When I was about 13, I started keeping a list called “What to worry about.” I’d write down everything I deemed important that I had to accomplish. Most of my worry list centered around homework deadlines, papers and tests, but I also worried whether I’d get a part in a Youth Group production or whether Neil Maltz liked me in eighth grade.
I felt better every time I crossed something off the list, but invariably added something else that was worry-worthy.
I stopped writing out worry lists when I was in my 20s, and started keeping them in my head. I’m surprised my brain didn’t self-destruct. I worried my way through my thirties, forties and into my fifties. My worries were all over the lot, from whether I’d make my budget when I was a publisher to whether my husband was dead when he didn’t come home on time.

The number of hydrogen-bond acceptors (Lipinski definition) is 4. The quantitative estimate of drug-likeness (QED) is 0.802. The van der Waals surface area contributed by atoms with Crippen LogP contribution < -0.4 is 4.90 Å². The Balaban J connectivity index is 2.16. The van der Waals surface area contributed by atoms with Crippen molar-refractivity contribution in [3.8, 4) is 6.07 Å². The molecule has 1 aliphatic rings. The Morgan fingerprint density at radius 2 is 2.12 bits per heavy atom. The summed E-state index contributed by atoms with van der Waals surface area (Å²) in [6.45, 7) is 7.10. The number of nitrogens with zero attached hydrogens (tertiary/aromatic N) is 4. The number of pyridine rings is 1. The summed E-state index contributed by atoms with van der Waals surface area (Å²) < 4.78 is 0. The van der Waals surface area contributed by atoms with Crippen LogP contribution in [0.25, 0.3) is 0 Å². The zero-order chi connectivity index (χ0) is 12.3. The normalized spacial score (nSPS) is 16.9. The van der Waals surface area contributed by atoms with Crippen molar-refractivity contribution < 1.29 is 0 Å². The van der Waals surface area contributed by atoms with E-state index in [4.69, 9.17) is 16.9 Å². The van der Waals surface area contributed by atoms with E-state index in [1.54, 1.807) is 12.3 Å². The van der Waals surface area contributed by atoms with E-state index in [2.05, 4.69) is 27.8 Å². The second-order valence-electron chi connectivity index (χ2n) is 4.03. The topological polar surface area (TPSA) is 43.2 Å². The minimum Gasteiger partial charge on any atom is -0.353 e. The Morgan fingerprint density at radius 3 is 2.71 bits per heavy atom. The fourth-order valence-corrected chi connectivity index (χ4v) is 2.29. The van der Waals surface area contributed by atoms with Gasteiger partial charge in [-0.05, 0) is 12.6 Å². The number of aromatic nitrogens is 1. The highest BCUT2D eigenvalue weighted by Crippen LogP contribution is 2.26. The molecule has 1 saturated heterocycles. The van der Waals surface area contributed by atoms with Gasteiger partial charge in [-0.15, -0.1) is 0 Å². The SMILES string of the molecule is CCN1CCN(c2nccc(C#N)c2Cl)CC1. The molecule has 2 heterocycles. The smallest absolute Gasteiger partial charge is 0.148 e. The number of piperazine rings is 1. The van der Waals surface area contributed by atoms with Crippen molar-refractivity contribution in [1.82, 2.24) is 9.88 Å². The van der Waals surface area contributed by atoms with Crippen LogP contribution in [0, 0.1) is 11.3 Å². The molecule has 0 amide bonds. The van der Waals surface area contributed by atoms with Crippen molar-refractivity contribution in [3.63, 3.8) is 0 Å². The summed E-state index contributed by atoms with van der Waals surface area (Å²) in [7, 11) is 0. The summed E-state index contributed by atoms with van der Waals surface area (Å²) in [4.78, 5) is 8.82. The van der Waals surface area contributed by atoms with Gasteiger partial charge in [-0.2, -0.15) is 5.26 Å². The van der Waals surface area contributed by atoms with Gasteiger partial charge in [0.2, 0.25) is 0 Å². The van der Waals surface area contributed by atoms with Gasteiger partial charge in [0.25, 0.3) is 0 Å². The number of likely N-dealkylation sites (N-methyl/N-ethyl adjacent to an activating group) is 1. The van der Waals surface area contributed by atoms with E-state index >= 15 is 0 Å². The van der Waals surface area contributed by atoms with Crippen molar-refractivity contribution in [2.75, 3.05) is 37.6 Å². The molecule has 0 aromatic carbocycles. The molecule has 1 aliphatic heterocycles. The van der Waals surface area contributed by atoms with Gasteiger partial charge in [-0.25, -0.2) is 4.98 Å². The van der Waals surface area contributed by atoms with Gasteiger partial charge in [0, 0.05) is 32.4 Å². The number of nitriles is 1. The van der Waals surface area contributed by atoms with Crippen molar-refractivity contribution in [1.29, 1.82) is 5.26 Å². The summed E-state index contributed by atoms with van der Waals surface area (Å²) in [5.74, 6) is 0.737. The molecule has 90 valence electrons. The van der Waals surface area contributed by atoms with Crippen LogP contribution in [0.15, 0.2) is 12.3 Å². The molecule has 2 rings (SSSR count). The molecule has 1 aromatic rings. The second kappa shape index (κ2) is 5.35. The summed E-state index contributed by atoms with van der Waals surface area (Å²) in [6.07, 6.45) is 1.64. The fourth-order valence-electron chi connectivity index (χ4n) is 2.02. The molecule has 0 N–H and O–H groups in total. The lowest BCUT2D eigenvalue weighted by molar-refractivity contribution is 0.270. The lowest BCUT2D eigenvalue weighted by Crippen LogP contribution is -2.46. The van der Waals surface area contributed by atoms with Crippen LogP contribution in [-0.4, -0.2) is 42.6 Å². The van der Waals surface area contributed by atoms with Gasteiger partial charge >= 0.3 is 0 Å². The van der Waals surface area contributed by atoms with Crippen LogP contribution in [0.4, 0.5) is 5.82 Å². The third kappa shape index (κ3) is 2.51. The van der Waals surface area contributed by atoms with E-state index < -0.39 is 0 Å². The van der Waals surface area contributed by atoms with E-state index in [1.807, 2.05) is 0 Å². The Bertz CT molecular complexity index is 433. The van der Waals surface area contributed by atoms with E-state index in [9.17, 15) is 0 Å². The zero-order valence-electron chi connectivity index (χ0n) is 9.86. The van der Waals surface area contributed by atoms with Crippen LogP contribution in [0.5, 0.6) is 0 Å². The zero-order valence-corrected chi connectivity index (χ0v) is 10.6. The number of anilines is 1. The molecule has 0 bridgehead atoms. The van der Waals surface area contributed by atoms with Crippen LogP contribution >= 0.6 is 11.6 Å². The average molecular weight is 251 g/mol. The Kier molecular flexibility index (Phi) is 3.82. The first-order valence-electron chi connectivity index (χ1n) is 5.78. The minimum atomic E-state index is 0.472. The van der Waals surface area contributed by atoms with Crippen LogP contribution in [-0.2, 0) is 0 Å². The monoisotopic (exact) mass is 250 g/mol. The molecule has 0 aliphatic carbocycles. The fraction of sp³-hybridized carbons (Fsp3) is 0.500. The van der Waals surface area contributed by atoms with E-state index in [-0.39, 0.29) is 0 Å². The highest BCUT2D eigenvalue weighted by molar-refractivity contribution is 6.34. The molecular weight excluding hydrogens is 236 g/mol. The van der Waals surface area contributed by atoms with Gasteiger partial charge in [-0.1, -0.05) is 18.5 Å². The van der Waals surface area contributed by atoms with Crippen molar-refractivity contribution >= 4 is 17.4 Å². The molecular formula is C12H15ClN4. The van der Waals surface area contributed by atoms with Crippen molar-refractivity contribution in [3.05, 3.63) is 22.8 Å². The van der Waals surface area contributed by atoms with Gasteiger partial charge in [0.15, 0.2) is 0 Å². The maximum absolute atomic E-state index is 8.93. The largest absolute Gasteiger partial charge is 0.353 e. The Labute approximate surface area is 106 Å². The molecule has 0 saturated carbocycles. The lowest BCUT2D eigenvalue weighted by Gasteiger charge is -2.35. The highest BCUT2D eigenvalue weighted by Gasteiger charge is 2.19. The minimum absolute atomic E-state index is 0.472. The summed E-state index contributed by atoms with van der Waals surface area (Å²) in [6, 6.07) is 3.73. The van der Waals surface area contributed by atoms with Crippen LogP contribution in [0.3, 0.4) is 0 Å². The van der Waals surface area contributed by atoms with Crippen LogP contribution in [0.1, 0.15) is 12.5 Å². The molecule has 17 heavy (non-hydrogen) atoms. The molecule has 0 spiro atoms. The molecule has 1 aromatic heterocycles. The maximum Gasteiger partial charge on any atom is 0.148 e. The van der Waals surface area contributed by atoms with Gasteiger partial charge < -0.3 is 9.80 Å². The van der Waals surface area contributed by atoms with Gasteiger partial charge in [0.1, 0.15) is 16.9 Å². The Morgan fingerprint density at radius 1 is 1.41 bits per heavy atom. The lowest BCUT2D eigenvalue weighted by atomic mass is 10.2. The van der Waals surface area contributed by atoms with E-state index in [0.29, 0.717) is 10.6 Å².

Something miraculous happened in my late fifties: I started to worry a great deal less and finally accepted that it didn’t accomplish—or change—a darn thing. I didn’t stop worrying entirely, and probably never will, but I worry with less intensely and for shorter periods.
I just read in USA Today that I am not alone. “After 50, daily stress and worry take a dive and daily happiness increases, according to an analysis of more than 340,000 adults questioned about the emotions they experienced ‘yesterday,’” the article said.
The research, which will be published online in the journal Proceedings of the National Academy of Science, shows that young adults experience more negative emotions more frequently than older adults. Stress and anger consistently decline with age, but worry stays constant until around 50, when it drops precipitously. *